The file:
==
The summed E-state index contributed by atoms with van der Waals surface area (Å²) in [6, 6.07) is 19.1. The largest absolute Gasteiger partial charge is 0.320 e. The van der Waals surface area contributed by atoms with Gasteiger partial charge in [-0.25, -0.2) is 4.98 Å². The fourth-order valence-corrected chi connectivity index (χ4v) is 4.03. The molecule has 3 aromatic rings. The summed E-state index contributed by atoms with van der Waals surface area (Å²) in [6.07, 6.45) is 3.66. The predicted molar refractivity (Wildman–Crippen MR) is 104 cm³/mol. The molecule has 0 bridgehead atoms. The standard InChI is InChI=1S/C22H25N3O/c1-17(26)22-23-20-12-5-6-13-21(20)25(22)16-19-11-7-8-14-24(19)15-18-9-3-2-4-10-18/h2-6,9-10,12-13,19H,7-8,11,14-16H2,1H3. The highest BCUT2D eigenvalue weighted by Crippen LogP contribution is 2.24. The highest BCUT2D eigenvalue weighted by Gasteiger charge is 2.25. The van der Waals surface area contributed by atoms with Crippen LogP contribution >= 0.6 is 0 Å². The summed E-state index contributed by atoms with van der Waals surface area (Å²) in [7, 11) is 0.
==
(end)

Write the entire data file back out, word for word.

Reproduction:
The summed E-state index contributed by atoms with van der Waals surface area (Å²) in [6, 6.07) is 19.1. The largest absolute Gasteiger partial charge is 0.320 e. The van der Waals surface area contributed by atoms with Gasteiger partial charge in [-0.25, -0.2) is 4.98 Å². The fourth-order valence-corrected chi connectivity index (χ4v) is 4.03. The molecule has 3 aromatic rings. The summed E-state index contributed by atoms with van der Waals surface area (Å²) in [6.07, 6.45) is 3.66. The predicted molar refractivity (Wildman–Crippen MR) is 104 cm³/mol. The molecule has 0 bridgehead atoms. The standard InChI is InChI=1S/C22H25N3O/c1-17(26)22-23-20-12-5-6-13-21(20)25(22)16-19-11-7-8-14-24(19)15-18-9-3-2-4-10-18/h2-6,9-10,12-13,19H,7-8,11,14-16H2,1H3. The highest BCUT2D eigenvalue weighted by Crippen LogP contribution is 2.24. The highest BCUT2D eigenvalue weighted by Gasteiger charge is 2.25. The van der Waals surface area contributed by atoms with Crippen LogP contribution >= 0.6 is 0 Å². The summed E-state index contributed by atoms with van der Waals surface area (Å²) in [7, 11) is 0.